There is no hiding the fact: we live in a period when moral sense is totally expunged from the minds of the people in the big cities… The worker cannot see why he should lack everything when the rich man goes short of nothing. He revolts against the unjust distribution of wealth which, in his eyes, has ceased to be compensated for in any way. He blames our social system and sees some sort of justice in overthrowing it. He wants, in his turn, to enjoy all the good things of life. This becomes a consuming and intoxicating passion. It is no longer a question of victory over some verbal quibble, or over the form of government. What is at the root of these impious endeavours is the total reshaping of society. From political riots we have passed to social war.
To so grave a malady there would be but one remedy – a return to moral and religious beliefs.
La Liberte, 3 July 1848
Robin McAlpine, in his recent book “Common Weal: All of us first”, is keen to curb the passions of the people. He says that we are often told to blame the poor or immigrants for the wrongs in our society, and claims that instead we should not blame anyone. Blame is an unconstructive action, since really there is nobody standing in the way of a better society – not rich powerful men, not multinational corporations, not violent people. In fact, the main thing standing in the way of our better society is ourselves: “Until now the biggest barrier has been confidence – we have been trained to believe that no alternative is possible, that achieving a decent society is just too damn complicated, so best not to try.” So take the red pill.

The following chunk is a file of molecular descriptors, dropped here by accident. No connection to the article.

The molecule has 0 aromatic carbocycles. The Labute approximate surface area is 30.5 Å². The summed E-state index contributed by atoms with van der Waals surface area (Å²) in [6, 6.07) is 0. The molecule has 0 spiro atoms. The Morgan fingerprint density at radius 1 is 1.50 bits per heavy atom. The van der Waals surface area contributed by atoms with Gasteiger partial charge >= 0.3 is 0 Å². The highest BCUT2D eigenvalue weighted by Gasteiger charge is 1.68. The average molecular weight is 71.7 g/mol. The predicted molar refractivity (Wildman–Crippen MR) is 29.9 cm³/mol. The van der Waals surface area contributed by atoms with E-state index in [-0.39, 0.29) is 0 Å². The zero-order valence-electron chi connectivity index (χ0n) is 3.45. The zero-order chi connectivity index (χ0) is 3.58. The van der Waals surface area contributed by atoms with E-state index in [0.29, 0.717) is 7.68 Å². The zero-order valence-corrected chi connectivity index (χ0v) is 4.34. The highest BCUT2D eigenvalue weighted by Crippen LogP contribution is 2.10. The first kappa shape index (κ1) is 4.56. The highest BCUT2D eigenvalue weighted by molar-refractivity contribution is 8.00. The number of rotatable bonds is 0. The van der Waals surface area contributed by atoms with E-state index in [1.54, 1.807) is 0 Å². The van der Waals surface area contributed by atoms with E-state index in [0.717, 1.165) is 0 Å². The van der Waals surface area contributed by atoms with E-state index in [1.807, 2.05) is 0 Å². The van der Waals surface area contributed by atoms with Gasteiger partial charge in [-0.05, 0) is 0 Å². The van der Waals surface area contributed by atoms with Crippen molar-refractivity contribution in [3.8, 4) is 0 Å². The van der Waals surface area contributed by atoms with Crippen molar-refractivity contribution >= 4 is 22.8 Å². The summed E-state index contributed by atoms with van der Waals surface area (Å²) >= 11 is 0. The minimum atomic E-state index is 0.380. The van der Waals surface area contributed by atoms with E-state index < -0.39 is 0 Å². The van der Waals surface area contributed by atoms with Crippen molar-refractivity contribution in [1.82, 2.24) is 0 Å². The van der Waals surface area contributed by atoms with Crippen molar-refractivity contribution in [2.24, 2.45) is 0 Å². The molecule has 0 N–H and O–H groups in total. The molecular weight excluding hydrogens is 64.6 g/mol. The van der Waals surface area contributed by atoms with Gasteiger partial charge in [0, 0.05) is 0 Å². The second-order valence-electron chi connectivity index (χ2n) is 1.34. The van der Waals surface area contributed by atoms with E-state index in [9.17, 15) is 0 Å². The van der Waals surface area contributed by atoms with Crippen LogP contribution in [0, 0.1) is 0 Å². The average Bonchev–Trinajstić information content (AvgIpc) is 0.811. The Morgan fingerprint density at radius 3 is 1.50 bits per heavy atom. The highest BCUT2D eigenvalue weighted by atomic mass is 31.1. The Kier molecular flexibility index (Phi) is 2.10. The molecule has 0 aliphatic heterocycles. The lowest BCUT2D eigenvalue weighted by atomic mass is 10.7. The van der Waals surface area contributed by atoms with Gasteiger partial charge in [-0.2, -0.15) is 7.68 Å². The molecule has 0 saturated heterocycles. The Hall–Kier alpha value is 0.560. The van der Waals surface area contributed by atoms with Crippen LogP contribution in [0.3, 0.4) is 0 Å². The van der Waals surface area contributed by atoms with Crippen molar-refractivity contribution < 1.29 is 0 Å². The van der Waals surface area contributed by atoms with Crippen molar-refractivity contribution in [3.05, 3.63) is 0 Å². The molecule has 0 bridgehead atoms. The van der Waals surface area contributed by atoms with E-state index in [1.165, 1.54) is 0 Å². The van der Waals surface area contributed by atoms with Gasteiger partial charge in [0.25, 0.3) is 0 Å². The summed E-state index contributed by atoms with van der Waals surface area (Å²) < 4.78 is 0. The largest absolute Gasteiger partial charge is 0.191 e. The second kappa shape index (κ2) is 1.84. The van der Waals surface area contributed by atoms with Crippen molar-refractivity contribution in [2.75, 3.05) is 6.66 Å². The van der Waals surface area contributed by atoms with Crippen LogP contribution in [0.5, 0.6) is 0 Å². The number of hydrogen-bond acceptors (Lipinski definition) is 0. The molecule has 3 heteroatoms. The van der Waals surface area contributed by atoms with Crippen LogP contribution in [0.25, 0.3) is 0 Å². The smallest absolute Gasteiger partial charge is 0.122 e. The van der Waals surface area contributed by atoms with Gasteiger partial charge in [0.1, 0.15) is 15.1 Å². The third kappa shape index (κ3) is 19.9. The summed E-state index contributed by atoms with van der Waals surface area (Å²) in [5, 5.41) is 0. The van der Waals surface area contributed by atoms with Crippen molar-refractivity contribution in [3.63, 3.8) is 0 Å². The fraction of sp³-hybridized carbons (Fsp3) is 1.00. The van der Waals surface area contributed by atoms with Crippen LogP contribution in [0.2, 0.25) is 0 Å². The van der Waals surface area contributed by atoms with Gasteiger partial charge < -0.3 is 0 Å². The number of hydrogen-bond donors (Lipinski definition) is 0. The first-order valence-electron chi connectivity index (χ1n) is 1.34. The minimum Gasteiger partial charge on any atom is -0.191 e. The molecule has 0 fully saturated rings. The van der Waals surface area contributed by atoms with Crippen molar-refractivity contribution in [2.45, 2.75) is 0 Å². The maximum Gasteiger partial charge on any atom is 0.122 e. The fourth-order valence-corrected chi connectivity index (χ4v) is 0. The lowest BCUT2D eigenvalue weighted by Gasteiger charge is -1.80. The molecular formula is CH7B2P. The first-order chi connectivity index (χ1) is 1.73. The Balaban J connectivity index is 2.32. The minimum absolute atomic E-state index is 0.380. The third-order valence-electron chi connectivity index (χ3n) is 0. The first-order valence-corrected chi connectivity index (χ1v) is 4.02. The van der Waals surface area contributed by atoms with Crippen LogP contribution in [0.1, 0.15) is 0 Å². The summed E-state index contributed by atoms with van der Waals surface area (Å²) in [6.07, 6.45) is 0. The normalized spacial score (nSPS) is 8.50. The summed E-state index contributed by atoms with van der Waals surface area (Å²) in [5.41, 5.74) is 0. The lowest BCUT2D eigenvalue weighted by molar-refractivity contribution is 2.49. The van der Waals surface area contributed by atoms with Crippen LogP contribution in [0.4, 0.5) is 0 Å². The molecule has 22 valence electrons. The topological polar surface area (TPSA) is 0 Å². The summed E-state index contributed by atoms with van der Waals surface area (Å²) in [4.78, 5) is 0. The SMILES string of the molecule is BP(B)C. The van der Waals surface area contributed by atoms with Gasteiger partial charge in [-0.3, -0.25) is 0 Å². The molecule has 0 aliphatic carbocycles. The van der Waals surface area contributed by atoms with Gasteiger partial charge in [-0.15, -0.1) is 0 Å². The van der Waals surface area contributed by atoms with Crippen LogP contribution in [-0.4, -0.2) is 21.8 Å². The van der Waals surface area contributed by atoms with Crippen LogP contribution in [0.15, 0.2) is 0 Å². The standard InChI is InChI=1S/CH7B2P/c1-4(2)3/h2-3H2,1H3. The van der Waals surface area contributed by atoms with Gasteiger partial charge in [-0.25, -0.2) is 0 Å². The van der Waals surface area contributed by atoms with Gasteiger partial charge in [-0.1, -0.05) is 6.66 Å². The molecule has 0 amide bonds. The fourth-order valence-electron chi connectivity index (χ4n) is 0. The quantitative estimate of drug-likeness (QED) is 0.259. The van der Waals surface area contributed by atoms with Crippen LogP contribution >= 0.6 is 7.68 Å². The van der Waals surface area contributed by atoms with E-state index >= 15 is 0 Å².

We are kept in our state of inertia because some people have the ability to make us believe that change isn’t possible, but in fact these people are easy to overcome, all we need is democracy. For McAlpine, as for Pat Kane, change can be brought about by good citizens with grand ideals, who can construct their utopia with only the power of a democratic mandate. Indeed, democracy is the only counterbalance to vested interests and commercial power (no work-ins for us).
All we need to do to construct a new world order is take a good hard look at ourselves, and question our morality. Our society is built on a “Me-first” agenda – selfishness – while we should aspire to an “All-of-us-first” society, which, in a utilitarian way, would benefit everyone. Me-first is the politics of conflict, All-of-us-first is the politics of consensus. Me-First believes falsely that we have different interests, while All-of-us-first sees the light: more things bring us together than divide us, common needs tie us together in common interests, and the interests of companies and workers are often broadly shared.